Ed Miliband has opened up about his reaction to Labour’s general election defeat and described the “terrible” moment in which an exit poll showed David Cameron would be returned to Downing Street.
Miliband, who resigned as leader immediately to return to the backbenches, said the days after the 2015 election were “very upsetting” but said he had subsequently found solace from the Britons he met who have backed his ideas.
The Doncaster North MP, who beat his brother David to Labour’s top job in 2010, also defended the reforms he made to future leadership contests which paved the way for the election of Jeremy Corbyn.
Today Miliband said he took “total responsibility” for Labour’s 2015 loss.
When asked by the BBC if he cried at the election result, Miliband said: “No, I don’t recall. It was very upsetting. The days afterwards were very upsetting days.”
Eddie Mair – was deputising for the host on the Andrew Marr Show – asked him if he was depressed at that point and Miliband said: “I wouldn’t describe it that way. It is hard, very hard – hard as I watch was happening to the country.”
Miliband also described his feelings about an election result which stunned commentators after months at which Labour and the Tories were at level pegging.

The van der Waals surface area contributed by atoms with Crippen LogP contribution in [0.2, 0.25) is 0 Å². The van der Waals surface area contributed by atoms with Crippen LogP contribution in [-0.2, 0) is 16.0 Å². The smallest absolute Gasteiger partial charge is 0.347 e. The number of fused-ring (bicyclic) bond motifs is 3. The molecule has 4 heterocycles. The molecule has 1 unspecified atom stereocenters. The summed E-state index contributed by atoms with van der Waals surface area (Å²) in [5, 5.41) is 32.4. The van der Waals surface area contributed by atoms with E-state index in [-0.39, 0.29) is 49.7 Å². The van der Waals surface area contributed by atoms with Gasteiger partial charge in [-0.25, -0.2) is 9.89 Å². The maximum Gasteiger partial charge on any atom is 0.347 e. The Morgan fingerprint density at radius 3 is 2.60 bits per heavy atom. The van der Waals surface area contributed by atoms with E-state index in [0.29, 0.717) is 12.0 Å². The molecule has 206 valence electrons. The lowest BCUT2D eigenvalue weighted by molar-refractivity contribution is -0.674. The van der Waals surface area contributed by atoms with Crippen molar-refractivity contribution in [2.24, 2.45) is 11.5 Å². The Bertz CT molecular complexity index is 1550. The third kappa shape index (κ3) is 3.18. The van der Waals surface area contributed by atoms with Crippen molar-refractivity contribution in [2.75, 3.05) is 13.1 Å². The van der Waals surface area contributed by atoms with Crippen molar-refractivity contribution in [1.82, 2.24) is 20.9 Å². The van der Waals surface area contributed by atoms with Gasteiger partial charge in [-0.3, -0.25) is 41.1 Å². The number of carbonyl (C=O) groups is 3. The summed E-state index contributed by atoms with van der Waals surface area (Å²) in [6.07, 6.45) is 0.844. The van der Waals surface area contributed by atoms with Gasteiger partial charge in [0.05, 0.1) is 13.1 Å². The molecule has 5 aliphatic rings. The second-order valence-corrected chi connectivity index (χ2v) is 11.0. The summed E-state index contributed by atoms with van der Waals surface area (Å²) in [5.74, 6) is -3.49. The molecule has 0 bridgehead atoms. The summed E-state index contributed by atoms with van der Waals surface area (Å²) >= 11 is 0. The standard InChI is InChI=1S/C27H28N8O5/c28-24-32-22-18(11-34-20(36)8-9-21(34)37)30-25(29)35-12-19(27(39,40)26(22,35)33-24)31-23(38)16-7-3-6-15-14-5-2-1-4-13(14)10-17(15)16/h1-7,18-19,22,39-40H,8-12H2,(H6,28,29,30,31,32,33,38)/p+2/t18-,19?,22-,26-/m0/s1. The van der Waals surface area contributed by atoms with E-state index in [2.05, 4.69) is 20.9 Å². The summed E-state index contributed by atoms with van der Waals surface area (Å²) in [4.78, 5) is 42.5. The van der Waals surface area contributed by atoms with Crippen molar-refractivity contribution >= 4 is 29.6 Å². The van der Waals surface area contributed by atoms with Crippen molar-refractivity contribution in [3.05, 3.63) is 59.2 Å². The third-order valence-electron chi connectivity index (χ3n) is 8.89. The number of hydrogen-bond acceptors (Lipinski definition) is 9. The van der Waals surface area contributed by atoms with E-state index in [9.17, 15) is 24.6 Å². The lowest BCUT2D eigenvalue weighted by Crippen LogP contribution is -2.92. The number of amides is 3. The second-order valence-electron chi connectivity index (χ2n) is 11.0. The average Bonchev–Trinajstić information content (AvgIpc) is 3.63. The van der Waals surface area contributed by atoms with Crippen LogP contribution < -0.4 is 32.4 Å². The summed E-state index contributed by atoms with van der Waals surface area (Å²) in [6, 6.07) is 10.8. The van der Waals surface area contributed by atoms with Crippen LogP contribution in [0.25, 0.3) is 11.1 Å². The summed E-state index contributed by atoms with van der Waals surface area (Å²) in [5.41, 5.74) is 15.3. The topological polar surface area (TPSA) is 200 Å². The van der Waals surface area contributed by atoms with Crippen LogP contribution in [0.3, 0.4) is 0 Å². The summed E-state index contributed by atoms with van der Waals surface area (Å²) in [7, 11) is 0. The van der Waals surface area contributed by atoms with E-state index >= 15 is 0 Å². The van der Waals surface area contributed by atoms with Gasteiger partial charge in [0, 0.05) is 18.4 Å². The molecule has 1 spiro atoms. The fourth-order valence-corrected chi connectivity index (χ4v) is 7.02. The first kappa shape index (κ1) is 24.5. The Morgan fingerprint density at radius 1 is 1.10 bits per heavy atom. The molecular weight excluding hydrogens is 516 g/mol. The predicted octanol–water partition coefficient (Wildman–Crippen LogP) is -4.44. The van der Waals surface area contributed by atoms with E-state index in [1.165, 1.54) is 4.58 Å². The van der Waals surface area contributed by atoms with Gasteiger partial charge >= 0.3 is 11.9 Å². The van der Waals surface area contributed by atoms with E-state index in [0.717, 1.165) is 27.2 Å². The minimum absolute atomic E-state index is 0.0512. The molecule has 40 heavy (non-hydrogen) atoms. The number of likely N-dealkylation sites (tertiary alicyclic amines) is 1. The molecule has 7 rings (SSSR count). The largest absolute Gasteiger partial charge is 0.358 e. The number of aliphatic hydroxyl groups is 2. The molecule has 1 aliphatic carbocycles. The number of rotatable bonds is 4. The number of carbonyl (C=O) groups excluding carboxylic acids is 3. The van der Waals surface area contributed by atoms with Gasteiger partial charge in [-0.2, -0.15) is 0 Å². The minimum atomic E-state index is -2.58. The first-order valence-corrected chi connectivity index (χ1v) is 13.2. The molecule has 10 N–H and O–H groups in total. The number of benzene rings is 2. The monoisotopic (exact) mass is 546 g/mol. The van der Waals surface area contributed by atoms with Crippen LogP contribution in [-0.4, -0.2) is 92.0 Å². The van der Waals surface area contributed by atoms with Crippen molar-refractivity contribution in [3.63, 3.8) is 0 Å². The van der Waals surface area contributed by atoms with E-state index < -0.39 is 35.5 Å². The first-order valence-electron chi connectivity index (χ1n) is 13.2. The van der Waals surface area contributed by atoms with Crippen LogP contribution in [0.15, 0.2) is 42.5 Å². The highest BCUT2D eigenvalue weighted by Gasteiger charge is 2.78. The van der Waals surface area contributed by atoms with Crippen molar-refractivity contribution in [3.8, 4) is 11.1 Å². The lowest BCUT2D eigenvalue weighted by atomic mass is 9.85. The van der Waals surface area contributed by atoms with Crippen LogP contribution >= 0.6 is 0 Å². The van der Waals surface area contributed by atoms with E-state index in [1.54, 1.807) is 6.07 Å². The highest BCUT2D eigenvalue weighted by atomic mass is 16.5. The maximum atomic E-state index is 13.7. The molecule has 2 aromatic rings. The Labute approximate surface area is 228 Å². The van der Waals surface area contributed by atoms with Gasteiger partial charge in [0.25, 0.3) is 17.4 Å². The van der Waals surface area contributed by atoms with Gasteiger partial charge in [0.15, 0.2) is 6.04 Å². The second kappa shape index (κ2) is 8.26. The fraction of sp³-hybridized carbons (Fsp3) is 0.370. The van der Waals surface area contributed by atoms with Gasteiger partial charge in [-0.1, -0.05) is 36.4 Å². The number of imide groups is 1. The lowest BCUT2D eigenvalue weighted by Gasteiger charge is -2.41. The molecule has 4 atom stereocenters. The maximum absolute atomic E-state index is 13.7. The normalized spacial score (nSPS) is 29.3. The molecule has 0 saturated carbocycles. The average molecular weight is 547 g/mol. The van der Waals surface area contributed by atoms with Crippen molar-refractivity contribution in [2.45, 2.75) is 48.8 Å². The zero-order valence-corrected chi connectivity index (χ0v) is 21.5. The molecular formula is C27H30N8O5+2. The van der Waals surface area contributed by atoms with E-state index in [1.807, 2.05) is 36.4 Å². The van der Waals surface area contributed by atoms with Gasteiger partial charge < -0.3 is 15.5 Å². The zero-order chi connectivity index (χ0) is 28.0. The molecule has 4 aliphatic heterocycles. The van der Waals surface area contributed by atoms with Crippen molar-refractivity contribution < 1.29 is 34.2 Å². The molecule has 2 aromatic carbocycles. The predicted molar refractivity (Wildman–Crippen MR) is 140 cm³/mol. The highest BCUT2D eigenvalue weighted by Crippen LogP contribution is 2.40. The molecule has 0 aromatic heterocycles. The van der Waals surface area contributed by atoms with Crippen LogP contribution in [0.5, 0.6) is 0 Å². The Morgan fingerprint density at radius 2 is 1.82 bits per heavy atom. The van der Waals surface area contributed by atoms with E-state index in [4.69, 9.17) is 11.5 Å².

“I was hopeful we would win, sure,” he said.
“[The exit poll] was a terrible shock. I think it was a terrible shock for lots of people. I believed the polls – I won’t believe them again.”
Miliband made a quicker return to the Commons than many losing party leaders and was credited for not “sulking” in the aftermath of the vote.
Since then he has avoided strong criticism of Corbyn but backed Owen Smith in last summer’s leadership election.
Today Miliband said he had found support among the reaction of voters as he continued his work as a backbencher.
“I tell you what has been one of the biggest pieces of solace for me is the British people – sometimes I end up comforting them, when people say to you, ‘when that exit poll came out, wasn’t it terrible?’… People saying ‘look I supported you, or liked some of the things you were saying, or i didn’t support you but think some of what you were saying was right’.”
He also defended his abolition of Labour’s old electoral college for selecting the leader in place of the new system of members, affiliate and registered supporters.
“The idea of the membership electing was something that was widely endorsed across the Labour Party… Why has Jeremy Corbyn won two leadership elections? Because of a sense among party members that there needed to be a more radical programme – by the way a more radical programme even than even I was offering.”